Contributing Lawyers

Canada

Cyndee Todgham Cherniak

United States

Susan Kohn Ross

Australia

Andrew Hudson



Make an HST Preparedness List and Check It Twice

Harmonized sales tax (“HST") will become a reality in Ontario and British Columbia on July 1, 2010. Well, that is not quite accurate, some businesses will be required to start collecting HST on May 1, 2010. In addition, some businesses outside the HST Zone ( HST Zone = Ontario, British Columbia, Nova Scotia, New Brunswick and Newfoundland/Labrador) will also be required to charge collect and remit HST to the Federal Government in accordance with the place of supply rules when the place of supply is within the HST Zone.

It is time to make a “To-Do" list to get ready for HST. In January, 2010, I prepared a “Preparing for HST" article that provided a list. The Canadian Federation of Independent Businesses (CFIB) put out an HST checklist this week, which is a good list.

I would also recommend that businesses make a list a check it twice. The CFIB list would apply for businesses with gross revenues less than $10 million. I am not only talking about the corporation, trust, partnership or sole proprietorship, I also mean the family of businesses that are related to each other as the threshold test would be applicable to persons and their related entities.

My checklist, which builds on the CFIB list is as follows:

√ Formulate an internal committee of persons who will oversee the HST conversion - the group includes more than top management and the tax specialist/chief financial officer. Plan to meet weekly and prepare checklists.

√ Calculate a budget to address HST conversion issues, including information technology programmers to update your systems and advisors on HST.

√ Contact the persons in your business responsible for information technology as they will be on the front-lines in updating your computer systems. In addition, the IT specialists are valuable resources in informing you of which systems need to be updated.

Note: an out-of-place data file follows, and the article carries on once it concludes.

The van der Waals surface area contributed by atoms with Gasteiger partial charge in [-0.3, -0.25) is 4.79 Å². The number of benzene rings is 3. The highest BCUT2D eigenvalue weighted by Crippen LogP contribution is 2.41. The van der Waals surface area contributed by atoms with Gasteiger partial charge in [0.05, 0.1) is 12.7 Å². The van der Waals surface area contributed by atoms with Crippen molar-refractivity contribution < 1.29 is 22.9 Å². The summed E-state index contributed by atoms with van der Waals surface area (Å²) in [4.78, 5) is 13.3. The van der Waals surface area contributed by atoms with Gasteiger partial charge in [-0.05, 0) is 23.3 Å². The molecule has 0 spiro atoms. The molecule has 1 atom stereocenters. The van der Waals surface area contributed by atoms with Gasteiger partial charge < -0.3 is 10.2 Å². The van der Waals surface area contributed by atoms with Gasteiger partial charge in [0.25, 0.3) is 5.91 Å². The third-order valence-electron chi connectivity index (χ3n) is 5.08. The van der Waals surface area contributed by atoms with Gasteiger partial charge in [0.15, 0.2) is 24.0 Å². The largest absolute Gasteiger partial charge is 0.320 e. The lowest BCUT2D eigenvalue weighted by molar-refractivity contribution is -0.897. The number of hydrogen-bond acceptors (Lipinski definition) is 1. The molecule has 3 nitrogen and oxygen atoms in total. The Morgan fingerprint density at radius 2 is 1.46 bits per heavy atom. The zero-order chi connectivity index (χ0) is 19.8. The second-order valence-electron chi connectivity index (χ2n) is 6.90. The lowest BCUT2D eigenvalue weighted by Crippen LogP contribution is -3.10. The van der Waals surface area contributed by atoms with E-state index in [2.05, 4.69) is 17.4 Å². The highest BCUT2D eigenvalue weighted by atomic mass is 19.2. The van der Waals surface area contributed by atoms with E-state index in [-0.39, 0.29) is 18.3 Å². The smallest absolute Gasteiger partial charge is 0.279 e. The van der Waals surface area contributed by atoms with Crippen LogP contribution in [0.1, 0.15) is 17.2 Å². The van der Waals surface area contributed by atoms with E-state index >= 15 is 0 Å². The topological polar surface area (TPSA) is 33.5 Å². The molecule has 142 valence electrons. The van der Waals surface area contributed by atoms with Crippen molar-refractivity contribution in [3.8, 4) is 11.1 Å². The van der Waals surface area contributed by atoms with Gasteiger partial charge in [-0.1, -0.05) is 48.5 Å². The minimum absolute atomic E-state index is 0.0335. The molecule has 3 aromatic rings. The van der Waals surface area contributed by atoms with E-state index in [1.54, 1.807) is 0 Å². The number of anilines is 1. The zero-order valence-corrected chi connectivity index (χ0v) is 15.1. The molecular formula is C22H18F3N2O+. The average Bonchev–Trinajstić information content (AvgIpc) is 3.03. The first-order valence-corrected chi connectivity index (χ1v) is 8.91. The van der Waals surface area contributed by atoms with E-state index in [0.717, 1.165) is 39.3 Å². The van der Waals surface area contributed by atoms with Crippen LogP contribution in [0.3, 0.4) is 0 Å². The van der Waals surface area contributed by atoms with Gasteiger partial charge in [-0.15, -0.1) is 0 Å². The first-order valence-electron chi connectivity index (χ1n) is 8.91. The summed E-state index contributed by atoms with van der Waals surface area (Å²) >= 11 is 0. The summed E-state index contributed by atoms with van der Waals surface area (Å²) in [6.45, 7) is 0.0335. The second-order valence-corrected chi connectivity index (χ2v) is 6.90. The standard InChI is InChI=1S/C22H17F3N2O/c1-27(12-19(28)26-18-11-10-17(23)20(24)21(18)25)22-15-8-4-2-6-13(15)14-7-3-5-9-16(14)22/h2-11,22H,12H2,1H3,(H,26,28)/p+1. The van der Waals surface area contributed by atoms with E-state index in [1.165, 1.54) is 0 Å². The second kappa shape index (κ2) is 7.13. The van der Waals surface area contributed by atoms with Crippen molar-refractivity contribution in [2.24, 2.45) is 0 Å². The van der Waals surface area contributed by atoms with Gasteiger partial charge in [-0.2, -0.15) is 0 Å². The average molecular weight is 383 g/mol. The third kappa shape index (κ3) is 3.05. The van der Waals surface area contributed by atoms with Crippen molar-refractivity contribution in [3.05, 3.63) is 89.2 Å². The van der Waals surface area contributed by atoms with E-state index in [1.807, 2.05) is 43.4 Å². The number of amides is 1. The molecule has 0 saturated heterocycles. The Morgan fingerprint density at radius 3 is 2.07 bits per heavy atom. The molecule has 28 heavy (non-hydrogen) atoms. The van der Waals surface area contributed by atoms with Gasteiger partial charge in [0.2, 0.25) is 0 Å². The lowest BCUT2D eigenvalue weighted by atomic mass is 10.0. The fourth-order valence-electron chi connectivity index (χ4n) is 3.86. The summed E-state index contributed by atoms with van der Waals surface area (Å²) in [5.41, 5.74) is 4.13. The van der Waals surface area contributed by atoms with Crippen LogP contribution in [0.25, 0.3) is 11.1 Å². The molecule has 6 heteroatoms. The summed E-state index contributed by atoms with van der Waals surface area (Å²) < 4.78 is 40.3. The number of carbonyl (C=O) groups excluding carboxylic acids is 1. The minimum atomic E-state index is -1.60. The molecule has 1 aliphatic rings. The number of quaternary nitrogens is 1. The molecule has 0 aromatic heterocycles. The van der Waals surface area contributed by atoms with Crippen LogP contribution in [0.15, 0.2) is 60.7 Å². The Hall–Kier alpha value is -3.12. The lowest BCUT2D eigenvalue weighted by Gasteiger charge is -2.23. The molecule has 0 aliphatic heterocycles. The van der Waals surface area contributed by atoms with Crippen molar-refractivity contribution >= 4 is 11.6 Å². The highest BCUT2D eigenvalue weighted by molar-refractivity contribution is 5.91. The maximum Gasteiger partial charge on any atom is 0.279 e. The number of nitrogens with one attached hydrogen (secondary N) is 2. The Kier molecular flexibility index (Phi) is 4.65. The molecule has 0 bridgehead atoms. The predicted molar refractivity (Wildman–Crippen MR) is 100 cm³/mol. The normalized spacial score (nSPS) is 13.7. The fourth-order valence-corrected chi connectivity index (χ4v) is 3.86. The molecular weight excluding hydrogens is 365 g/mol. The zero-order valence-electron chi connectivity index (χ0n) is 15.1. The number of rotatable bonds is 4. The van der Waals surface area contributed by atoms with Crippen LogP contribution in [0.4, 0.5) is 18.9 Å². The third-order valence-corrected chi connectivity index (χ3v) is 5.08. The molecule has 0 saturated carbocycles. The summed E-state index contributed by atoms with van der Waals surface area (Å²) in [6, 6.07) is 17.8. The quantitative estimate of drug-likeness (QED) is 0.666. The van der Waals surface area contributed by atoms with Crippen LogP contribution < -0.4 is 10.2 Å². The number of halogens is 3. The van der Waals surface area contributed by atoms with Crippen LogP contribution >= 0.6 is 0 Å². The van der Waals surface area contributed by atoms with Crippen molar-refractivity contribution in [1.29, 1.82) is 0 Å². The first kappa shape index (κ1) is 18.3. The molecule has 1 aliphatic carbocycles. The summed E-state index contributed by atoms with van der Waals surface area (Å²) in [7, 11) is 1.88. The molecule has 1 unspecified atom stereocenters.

√ Conduct a sales side audit and determine whether the supplies made by your business are subject to HST. Your business may be required to charge HST on goods that were not subject to retail sales tax.

√ Update sales equipment (e.g. cash registers), computer systems, etc. in order to properly charge HST.

√ Ensure your invoices properly state whether HST is applicable, the HST rate, your GST/HST registration number, and all other information required by the input tax credit regulations.

√ Consider whether your business may offer point of sale rebates and make adjustments to record-keeping.

√ Conduct a purchase side audit and determine whether your purchases are subject to HST. HST will affect what you sell and what you buy. Purchase exemption certificates will no longer be usable when your business buys what were previously RST exempt goods, such as goods that are purchased to be resupplied.

√ Determine your largest expense items and review your largest contracts to determine what will change with the implementation of HST.

√ Identify which suppliers to your business may not be sophisticated enough about HST and ensure they charge the correct amount of HST. Since the Canada Revenue Agency may assess both suppliers and recipients, purchasers have a duty to check the invoicing of their suppliers.

√ Consider whether HST will affect your cash flow and make arrangements for credit. Commercial rent, inventory, electricity, production equipment & machinery, goods purchased for resupply, custom computer software, etc will be subject to HST (and was not subject to RST).

√ Review the transition rules to see when you must start to collect HST or pay HST (can be as early as May 1, 2010) and when you must self-assess HST.